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Spellings Slams Waivers, Race to the Top

Tampa, Fla.

More than a decade ago, Margaret Spellings was a driving force in getting the overwhelmingly bipartisan No Child Left Behind Act over the finish line. But in an interview, she told me she wants to see the civil rights and business coalition that came together to pass the law "power up as we did before. ... I think we have to revive it," she said.

"We need to get the genie back in the bottle," she added on the last day of the Republican National Convention, referring to a strong accountability system.
Campaign 2012
Spellings, who served as President George W. Bush's domestic policy adviser and then as U.S. Secretary of Education, was originally on GOP presidential nominee Mitt Romney's education team. She bowed out when she realized she didn't like the direction of his education proposals.

While she's glad the GOP platform doesn't propose getting rid of the U.S. Department of Education, it sounded like she was lukewarm, at best, on Romney's plan, which includes a robust role for school choice.

"It's sort of silent on accountability," she said.

And she's worried that the Obama administration's waivers to states from some provisions of the law does poor and minority children a major disservice—and will be tough to manage and oversee.

"The waivers were a mistake," she said. "It's a crazy quilt of a system which I think will die [on its] own."

She thinks that Romney's future education secretary—whoever that may be—could rescind the waivers when they take office.

"What the president giveth, the president can taketh away," she said.

And she's also not a huge fan of the Obama administration's other big, signature K-12 initiative, Race to the Top, which offered $4 billion in grants to states for embracing certain redesign priorities. She called it a "goose-egg" of a program and noted that states are already falling short on their promises.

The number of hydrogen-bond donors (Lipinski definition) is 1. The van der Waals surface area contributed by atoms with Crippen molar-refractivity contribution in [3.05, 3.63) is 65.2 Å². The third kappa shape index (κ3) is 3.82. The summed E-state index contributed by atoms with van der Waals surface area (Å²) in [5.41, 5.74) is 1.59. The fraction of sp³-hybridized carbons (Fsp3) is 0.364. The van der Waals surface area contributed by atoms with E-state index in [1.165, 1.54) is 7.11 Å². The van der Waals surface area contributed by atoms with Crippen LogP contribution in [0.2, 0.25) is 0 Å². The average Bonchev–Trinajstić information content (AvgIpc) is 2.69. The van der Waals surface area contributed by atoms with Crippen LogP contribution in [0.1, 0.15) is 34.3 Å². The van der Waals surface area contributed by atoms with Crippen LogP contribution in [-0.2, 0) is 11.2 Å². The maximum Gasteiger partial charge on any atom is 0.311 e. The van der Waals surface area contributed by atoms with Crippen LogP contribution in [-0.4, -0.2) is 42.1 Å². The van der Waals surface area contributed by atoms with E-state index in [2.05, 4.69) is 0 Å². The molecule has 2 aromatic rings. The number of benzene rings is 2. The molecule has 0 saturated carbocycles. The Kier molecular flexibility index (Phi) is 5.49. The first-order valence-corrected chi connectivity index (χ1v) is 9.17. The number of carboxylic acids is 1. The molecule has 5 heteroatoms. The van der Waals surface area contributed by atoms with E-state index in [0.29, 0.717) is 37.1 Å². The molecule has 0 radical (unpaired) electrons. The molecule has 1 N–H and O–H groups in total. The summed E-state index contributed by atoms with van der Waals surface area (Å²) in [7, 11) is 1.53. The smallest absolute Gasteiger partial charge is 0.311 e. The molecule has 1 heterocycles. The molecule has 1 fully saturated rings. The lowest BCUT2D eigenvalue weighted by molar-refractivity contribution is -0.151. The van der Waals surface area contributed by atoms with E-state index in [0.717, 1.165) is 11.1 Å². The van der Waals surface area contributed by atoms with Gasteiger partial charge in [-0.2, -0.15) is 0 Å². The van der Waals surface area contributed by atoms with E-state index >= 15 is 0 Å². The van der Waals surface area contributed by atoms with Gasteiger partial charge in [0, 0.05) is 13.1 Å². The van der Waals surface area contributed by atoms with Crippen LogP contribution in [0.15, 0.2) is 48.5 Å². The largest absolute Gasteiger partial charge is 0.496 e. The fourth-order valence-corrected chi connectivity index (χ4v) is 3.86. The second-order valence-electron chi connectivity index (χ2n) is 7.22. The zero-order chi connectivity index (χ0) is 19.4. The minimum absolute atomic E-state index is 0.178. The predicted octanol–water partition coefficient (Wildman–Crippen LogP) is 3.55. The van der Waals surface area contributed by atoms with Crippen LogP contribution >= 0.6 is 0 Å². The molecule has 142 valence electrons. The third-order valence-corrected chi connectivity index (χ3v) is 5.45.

"When all's said and done, Race to the Top will have been for naught," she said.

Still, she gave U.S. Secretary of Education Arne Duncan—a "buddy" of hers—high marks for bucking the Democratic establishment (re: unions) on issues like teacher evaluation.

And it sounds to me like she thinks some of the folks I talked to for this blog post went way too small potatoes in some of the names they floated for Romney's prospective education secretary.

"I think it should be a governor," she told me, without saying which current or former chief state executive should get the nod. "I think that's the right level of gravitas and import. This has to be a national priority."

Spellings and I chatted after a panel on education policy sponsored by Bloomberg and AT&T. Those appearing with Spellings included: Jeb Bush, who is clearly the K-12 Mascot of the Republican National Convention in Tampa; Condoleezza Rice, former U.S. Secretary of State and the new voice of the school choice movement; and House Majority Leader Eric Cantor of Virginia, who also trashed the waivers, calling them a "substitution of Obama standards" for NCLB.

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